Poll: Thousands of patients fail to turn up for GP appointments
PUBLISHED: 17:43 05 February 2013 | UPDATED: 18:09 05 February 2013
MORE than 50,000 doctor appointments are being missed in north east Essex, it has emerged.
NHS bosses described it as totally unacceptable and have urged patients to be more responsible.
Head of Primary Care for the NHS in north east Essex Jennifer Speller said: “This is a shockingly high figure. Surgeries receive a lot of stick from patients who can’t get an appointment when they want one, but what these patients may not realise is that it is their fellow patients not cancelling appointments who are causing much of the problem.
“We need patients to be responsible. No-one thinks twice about phoning up their hairdresser if they can’t make an appointment but it would appear that some don’t think it is necessary to cancel their GP appointment if they are unable to make it.
“Even if patients find out at short notice they cannot make an appointment, it is still important they let their surgery know as that appointment could then be offered to somebody else who really needs it.”
According to NHS North Essex - the transitional organisation overseeing the change from the primary care trust to the North East Essex Clinical Commissioning Group - the total number of missed GP and nurse appointments for 2012 was 55,000.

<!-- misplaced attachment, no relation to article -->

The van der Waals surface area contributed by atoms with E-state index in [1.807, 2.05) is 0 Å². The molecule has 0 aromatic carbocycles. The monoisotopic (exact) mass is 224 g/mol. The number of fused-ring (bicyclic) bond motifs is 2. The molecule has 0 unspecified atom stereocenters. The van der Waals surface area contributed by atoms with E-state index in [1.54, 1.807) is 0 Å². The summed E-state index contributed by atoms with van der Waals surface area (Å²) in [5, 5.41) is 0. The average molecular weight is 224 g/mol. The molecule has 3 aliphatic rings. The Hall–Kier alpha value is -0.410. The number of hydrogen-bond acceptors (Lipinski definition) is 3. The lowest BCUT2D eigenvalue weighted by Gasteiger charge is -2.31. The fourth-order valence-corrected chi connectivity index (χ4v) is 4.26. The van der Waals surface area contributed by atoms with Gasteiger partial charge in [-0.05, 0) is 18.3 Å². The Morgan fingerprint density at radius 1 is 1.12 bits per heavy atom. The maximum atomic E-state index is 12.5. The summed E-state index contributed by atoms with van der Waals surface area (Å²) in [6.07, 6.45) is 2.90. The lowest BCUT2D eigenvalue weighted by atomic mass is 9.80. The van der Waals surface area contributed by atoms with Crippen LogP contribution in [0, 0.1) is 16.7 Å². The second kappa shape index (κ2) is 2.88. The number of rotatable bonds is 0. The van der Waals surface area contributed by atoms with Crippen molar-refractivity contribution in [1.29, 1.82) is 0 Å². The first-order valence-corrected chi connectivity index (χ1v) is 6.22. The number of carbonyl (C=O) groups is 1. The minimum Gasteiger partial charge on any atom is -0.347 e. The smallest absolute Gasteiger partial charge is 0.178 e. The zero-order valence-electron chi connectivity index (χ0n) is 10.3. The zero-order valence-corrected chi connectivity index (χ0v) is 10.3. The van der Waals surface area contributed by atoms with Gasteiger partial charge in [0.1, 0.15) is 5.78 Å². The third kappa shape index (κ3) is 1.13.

Ms Speller added: “In the past, people have said they didn’t cancel their appointment because they couldn’t get through to the surgery as the phone lines were always busy.
“However, a number of our 44 GP surgeries across north east Essex now have a 24-hour telephone facility so patients can leave a message cancelling their appointment and some surgeries also offer an online cancellation facility. I would urge people to think of their fellow patients and make every effort to cancel their appointment if they are unable to attend.”
Martin Durrant, practice manager at Vicarge Lane Surgery in Walton-on-the-Naze, said they have worked hard to reduce the number of unattended appointments fromr around 200 a month three years ago to 90 a month now.
“It’s a very good reduction but 90 are still too many and it remains an issue we need to continue tackling,” he said. “We have introduced sending a text reminder of appointments, though only 27% of our 10,500 patients have a mobile phone.”
He said the surgery had also introduced a ‘three strikes and you’re out’ policy whereby anyone who misses three appointments without notification is removed from their register. So far, two patients have been removed for being serial non-attendees.
“I believe the messages is getting across that this is something we take very seriously because it deprives patients who really need to see a doctor the opportunity to do so,” he added.